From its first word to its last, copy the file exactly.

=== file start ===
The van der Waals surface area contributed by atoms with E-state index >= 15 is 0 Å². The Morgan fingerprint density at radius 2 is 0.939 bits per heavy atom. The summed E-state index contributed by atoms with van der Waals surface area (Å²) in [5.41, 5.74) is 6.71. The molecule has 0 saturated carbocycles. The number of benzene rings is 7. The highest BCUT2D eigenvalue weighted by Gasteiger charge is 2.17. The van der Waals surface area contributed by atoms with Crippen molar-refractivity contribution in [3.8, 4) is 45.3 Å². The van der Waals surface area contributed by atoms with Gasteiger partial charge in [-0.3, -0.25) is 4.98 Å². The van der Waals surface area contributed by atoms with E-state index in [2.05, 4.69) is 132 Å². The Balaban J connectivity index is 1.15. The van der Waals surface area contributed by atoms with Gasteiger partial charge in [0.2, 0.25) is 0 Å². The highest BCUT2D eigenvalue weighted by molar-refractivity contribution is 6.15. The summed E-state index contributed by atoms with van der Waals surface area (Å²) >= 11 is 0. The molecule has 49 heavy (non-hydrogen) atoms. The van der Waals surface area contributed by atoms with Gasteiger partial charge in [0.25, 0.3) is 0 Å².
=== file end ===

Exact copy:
The van der Waals surface area contributed by atoms with E-state index >= 15 is 0 Å². The Morgan fingerprint density at radius 2 is 0.939 bits per heavy atom. The summed E-state index contributed by atoms with van der Waals surface area (Å²) in [5.41, 5.74) is 6.71. The molecule has 0 saturated carbocycles. The number of benzene rings is 7. The highest BCUT2D eigenvalue weighted by Gasteiger charge is 2.17. The van der Waals surface area contributed by atoms with Crippen molar-refractivity contribution in [3.8, 4) is 45.3 Å². The van der Waals surface area contributed by atoms with Gasteiger partial charge in [-0.3, -0.25) is 4.98 Å². The van der Waals surface area contributed by atoms with E-state index in [2.05, 4.69) is 132 Å². The Balaban J connectivity index is 1.15. The van der Waals surface area contributed by atoms with Gasteiger partial charge in [0.2, 0.25) is 0 Å². The highest BCUT2D eigenvalue weighted by molar-refractivity contribution is 6.15. The summed E-state index contributed by atoms with van der Waals surface area (Å²) >= 11 is 0. The molecule has 49 heavy (non-hydrogen) atoms. The van der Waals surface area contributed by atoms with Gasteiger partial charge in [0.25, 0.3) is 0 Å².